Today after church several members went up to Mount Major in Alton, NH for a hike. My family was among them.

As soon as we headed up the mountain, Va slipped on some mud and injured her knee. So she went back to the car and waited for us. I don’t think she much enjoyed the hike. 😦

There were plenty of wildflowers in bloom, including lots of false lily of the valley, blueberry, clintonia, and striped maple. Plus one that at first I thought was mountain laurel, but after having looked in my books and scouring the internet, the only thing I know for sure is that it is not mountain laurel.

Another flower I don't know

Another flower I don't know Maybe mountain juneberry?


I have emailed “Mr. Smarty Plants,” which is actually a gang of botanists connected to the Native Plant Information Network at the University of Texas at Austin. I’ve asked Mr Smarty Plants questions before, and have never been disappointed. I expect I’ll not hear anything until Tuesday though, what with this being a holiday weekend.

When we reached the summit of Mount Major, we hung out a bit and took in the view of Lake Winnipesaukee.

Lake Winnipesaukee view from the summit of Mount Major

Lake Winnipesaukee view from the summit of Mount Major

Group photo at the summit

Group photo at the summit


Then we got buzzed by an airplane. On his first pass, I think he was easily within 200 feet. Maybe 100, but heights are deceptively difficult to estimate. We could see the pilot an his passenger pretty easily though.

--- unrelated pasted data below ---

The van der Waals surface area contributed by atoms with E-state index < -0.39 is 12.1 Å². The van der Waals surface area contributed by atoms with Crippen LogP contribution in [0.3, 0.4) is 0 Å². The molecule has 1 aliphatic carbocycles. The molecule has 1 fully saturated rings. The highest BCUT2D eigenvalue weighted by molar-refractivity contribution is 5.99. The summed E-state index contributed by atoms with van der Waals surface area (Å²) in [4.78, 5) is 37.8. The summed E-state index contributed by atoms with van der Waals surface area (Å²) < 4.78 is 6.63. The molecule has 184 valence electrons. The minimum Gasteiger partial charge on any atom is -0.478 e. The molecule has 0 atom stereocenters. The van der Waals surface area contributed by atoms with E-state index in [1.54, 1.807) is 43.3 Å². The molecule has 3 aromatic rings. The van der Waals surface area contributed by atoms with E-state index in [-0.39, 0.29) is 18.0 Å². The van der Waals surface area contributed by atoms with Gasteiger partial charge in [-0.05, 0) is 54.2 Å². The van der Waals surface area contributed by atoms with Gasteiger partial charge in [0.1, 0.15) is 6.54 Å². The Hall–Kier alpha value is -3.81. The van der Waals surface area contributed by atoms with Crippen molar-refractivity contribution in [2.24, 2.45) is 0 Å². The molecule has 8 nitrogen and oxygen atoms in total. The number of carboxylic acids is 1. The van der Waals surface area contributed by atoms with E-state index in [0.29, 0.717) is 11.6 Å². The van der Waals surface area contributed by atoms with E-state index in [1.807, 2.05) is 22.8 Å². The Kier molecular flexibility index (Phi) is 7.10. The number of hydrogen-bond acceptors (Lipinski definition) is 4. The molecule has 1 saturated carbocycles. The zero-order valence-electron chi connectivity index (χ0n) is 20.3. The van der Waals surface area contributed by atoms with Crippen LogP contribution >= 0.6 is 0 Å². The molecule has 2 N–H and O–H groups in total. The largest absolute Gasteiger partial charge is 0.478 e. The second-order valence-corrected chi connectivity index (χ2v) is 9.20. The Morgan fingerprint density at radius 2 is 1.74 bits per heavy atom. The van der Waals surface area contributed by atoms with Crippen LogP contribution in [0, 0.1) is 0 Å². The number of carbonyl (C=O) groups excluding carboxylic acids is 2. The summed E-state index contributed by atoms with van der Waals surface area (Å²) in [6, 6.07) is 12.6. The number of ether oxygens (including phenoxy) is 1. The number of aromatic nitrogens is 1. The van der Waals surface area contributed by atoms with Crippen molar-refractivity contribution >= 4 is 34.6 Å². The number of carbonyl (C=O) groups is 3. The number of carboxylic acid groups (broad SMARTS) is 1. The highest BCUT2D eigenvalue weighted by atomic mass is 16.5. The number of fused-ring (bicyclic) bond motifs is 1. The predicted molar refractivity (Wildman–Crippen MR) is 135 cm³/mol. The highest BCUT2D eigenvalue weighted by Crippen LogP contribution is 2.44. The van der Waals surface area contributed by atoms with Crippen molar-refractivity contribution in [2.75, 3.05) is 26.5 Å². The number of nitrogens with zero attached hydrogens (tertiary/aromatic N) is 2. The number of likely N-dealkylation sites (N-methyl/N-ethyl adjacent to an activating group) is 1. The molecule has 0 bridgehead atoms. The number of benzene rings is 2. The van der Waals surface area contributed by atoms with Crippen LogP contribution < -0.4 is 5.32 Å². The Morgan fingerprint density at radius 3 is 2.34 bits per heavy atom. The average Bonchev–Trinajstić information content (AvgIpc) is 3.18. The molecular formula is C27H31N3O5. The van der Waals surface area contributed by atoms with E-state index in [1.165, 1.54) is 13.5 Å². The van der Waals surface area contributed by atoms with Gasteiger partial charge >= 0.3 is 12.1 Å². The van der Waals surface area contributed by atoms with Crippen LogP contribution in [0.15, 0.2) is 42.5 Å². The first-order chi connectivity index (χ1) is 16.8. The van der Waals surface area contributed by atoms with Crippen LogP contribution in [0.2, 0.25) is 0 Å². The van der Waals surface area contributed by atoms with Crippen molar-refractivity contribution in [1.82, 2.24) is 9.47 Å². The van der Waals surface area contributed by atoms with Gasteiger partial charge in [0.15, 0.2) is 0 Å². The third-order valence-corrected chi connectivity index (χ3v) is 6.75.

While we were up there, the temperature dropped about ten degrees. I didn’t have a jacket (and I should have known better, but we were hustling to get our stuff together before we left the house this morning, and a jacket was one of those items I forgot). The trail down was shorter than the trail up, and thus… steeper. But it had some interesting rock formations:

Beth, between a rock and a hard place

Beth, between a rock and a hard place

Penny certainly seemed to enjoy the hike. It was one of those rare outings that seemed to wear her out. We hiked three miles, but I don’t know if that was each way or total. Penny, on the other hand, ran up the mountain and back down again at least six times. She’d run ahead, and then run back to us. Then go on a side excursion. Then find us a stick to throw. And if anyone took her up on that proposition, she’d chase the stick and return it post haste. She was one tired dog when we got home.

Penny on the way up the mountain.

Penny on the way up the mountain.


At the bottom of the mountain, I happened to spot another flower I wasn’t sure of. I suspected it might be a lupin, and when I got home to check that out, my suspicion was confirmed. It’s funny the a wildflower enthusiast such as myself, who spends tons of time outdoors snapping photos of flowers had never seen this one before. It’s maybe the most famous flower in the state. Anyhow, here it is.
Lupin

Lupin

Now I need to get to bed. We don’t have anything planned tomorrow (unless I am greatly mistaken), so maybe I’ll get to sleep in a little. My sore legs would sure like that!

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